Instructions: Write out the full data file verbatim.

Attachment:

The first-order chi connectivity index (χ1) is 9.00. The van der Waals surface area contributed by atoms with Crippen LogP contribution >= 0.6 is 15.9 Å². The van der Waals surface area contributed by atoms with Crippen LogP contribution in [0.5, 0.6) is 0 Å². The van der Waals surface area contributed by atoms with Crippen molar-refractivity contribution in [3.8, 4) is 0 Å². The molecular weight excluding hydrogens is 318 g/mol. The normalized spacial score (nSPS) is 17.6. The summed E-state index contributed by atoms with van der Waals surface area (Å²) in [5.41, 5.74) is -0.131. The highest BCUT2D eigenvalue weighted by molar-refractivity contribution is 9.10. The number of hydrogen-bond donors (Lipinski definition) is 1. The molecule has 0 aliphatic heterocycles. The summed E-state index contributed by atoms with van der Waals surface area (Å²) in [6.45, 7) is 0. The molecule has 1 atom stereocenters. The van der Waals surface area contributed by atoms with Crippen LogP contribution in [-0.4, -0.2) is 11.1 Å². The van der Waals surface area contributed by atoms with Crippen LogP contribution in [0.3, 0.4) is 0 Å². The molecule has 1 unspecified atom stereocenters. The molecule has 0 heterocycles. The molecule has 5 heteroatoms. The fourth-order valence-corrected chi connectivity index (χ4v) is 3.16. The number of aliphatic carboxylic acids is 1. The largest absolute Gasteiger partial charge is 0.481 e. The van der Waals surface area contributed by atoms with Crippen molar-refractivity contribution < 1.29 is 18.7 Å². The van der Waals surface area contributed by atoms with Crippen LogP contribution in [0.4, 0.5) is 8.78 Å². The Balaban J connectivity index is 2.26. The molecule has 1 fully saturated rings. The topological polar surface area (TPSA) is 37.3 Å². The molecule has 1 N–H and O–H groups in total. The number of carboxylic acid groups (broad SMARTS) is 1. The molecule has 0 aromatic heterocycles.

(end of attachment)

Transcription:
The first-order chi connectivity index (χ1) is 9.00. The van der Waals surface area contributed by atoms with Crippen LogP contribution >= 0.6 is 15.9 Å². The van der Waals surface area contributed by atoms with Crippen LogP contribution in [0.5, 0.6) is 0 Å². The van der Waals surface area contributed by atoms with Crippen molar-refractivity contribution in [3.8, 4) is 0 Å². The molecular weight excluding hydrogens is 318 g/mol. The normalized spacial score (nSPS) is 17.6. The summed E-state index contributed by atoms with van der Waals surface area (Å²) in [5.41, 5.74) is -0.131. The highest BCUT2D eigenvalue weighted by molar-refractivity contribution is 9.10. The number of hydrogen-bond donors (Lipinski definition) is 1. The molecule has 0 aliphatic heterocycles. The summed E-state index contributed by atoms with van der Waals surface area (Å²) in [6.45, 7) is 0. The molecule has 1 atom stereocenters. The van der Waals surface area contributed by atoms with Crippen LogP contribution in [-0.4, -0.2) is 11.1 Å². The van der Waals surface area contributed by atoms with Crippen LogP contribution in [0.3, 0.4) is 0 Å². The molecule has 1 unspecified atom stereocenters. The molecule has 0 heterocycles. The molecule has 5 heteroatoms. The fourth-order valence-corrected chi connectivity index (χ4v) is 3.16. The number of aliphatic carboxylic acids is 1. The largest absolute Gasteiger partial charge is 0.481 e. The van der Waals surface area contributed by atoms with Crippen molar-refractivity contribution < 1.29 is 18.7 Å². The van der Waals surface area contributed by atoms with Crippen LogP contribution in [0.4, 0.5) is 8.78 Å². The Balaban J connectivity index is 2.26. The molecule has 1 fully saturated rings. The topological polar surface area (TPSA) is 37.3 Å². The molecule has 1 N–H and O–H groups in total. The number of carboxylic acid groups (broad SMARTS) is 1. The molecule has 0 aromatic heterocycles.